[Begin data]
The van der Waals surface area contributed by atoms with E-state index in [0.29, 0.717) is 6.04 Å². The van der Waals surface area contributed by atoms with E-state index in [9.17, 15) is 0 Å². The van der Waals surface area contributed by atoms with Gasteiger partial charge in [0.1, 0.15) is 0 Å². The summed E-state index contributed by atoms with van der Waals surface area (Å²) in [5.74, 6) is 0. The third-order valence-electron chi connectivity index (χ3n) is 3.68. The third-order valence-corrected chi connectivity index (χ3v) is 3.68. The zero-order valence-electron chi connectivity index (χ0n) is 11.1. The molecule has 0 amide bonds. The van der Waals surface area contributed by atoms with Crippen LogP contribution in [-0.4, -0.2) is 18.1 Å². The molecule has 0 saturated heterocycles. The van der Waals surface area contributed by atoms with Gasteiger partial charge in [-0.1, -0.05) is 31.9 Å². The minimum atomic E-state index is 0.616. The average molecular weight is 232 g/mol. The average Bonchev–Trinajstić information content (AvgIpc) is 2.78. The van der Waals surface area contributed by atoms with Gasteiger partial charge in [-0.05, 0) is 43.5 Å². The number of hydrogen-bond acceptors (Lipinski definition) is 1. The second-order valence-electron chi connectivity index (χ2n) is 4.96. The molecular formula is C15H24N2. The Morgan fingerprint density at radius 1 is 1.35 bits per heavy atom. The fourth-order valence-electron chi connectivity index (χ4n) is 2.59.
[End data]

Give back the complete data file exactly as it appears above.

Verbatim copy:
The van der Waals surface area contributed by atoms with E-state index in [0.29, 0.717) is 6.04 Å². The van der Waals surface area contributed by atoms with E-state index in [9.17, 15) is 0 Å². The van der Waals surface area contributed by atoms with Gasteiger partial charge in [0.1, 0.15) is 0 Å². The summed E-state index contributed by atoms with van der Waals surface area (Å²) in [5.74, 6) is 0. The third-order valence-electron chi connectivity index (χ3n) is 3.68. The third-order valence-corrected chi connectivity index (χ3v) is 3.68. The zero-order valence-electron chi connectivity index (χ0n) is 11.1. The molecule has 0 amide bonds. The van der Waals surface area contributed by atoms with Crippen LogP contribution in [-0.4, -0.2) is 18.1 Å². The molecule has 0 saturated heterocycles. The van der Waals surface area contributed by atoms with Gasteiger partial charge in [-0.1, -0.05) is 31.9 Å². The minimum atomic E-state index is 0.616. The average molecular weight is 232 g/mol. The average Bonchev–Trinajstić information content (AvgIpc) is 2.78. The van der Waals surface area contributed by atoms with Gasteiger partial charge in [-0.05, 0) is 43.5 Å². The number of hydrogen-bond acceptors (Lipinski definition) is 1. The second-order valence-electron chi connectivity index (χ2n) is 4.96. The molecular formula is C15H24N2. The Morgan fingerprint density at radius 1 is 1.35 bits per heavy atom. The fourth-order valence-electron chi connectivity index (χ4n) is 2.59.